Admissions After Affirmative Action: What’s Next in Higher Ed


In a landmark decision on June 29, 2023, the US Supreme Court ended decades of precedent by putting an end to affirmative action in university and college admissions. The public, prospective students, and especially higher education institutions are all wondering about the future of admissions and campus diversity.

Why was affirmative action an issue?

For years, universities have used a form of affirmative action to diversify the student body. The practice of affirmative action was initially intended to admit more students of color who had historically been excluded from many colleges and universities across the United States.  Thus, race was generally one factor in what was deemed a holistic approach that included reviewing applications, grades, standardized test scores, and extracurricular activities.

Affirmative action, or its continuation, has received mixed reviews in more recent years as we have distanced ourselves from the civil rights movement that started the process. The issue of any form of affirmative action or consideration of race as a factor in the admission process has been before the Supreme Court many times. As recently as 2016, the court still allowed race to be a category considered in the admissions process. Proponents view affirmative action and the consideration of race as a way to achieve educational equity, whereas its opponents view it as a form of racial discrimination.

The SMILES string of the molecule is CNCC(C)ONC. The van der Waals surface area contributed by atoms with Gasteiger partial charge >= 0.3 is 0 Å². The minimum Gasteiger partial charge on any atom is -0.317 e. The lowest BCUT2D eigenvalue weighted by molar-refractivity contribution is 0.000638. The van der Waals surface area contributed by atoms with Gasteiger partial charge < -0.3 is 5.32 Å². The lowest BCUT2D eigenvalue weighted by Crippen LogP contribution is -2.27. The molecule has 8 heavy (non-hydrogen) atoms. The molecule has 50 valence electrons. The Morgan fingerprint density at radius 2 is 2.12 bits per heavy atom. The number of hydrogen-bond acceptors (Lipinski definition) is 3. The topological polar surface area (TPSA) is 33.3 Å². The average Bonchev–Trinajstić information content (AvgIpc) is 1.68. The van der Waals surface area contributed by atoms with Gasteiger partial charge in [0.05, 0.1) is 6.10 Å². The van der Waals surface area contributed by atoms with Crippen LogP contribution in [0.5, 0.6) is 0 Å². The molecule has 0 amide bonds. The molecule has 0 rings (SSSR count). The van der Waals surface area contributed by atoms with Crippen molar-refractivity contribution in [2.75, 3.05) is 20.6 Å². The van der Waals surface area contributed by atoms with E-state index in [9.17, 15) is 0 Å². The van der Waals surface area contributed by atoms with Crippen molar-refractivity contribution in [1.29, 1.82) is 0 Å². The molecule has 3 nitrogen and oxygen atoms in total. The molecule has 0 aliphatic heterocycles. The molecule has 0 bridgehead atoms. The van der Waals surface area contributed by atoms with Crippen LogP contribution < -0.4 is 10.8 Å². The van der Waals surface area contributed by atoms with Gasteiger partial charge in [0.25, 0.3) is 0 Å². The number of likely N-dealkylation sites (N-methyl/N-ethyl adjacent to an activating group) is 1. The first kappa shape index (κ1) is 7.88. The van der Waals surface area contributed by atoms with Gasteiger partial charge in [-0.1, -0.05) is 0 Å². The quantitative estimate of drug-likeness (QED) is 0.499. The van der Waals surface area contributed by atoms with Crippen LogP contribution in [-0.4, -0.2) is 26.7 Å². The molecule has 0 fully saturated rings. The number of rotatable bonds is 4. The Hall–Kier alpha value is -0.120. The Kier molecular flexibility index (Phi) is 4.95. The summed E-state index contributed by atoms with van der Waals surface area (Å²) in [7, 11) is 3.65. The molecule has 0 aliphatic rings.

One of these opponents, the nonprofit activist group Students for Fair Admissions, brought cases against Harvard and the University of North Carolina (UNC) for their race-based admissions policies. The group argued that the universities discriminated against white and Asian-American applicants whose average grades and SAT scores were higher than non-white and non-Asian applicants. The universities responded that race is rarely determinative and that ending affirmative action would lead to a decrease in diversity.

What was the Supreme Court’s ruling?

Voting 6-3 along ideological lines, the Supreme Court ruled that race-based admissions policies at Harvard and UNC are unconstitutional under the Equal Protection Clause of the Fourteenth Amendment. Generally, courts defer to universities to make academic decisions on their own. However, the majority cautioned that this deference has limits: namely, the Constitution.

Writing for the majority, Chief Justice John Roberts advocated for a “colorblind” approach to university admissions. He wrote that “[e]liminating racial discrimination means eliminating all of it,” and that categorizing applicants on the basis of race undermines universities’ diversity goals.

No matter how “well intentioned and implemented in good faith” the policies are, the majority found they are unconstitutional for three reasons:

  1. They do not have a clear, measurable purpose
  2. They use race as a negative factor and require stereotyping
  3. They do not have a meaningful end point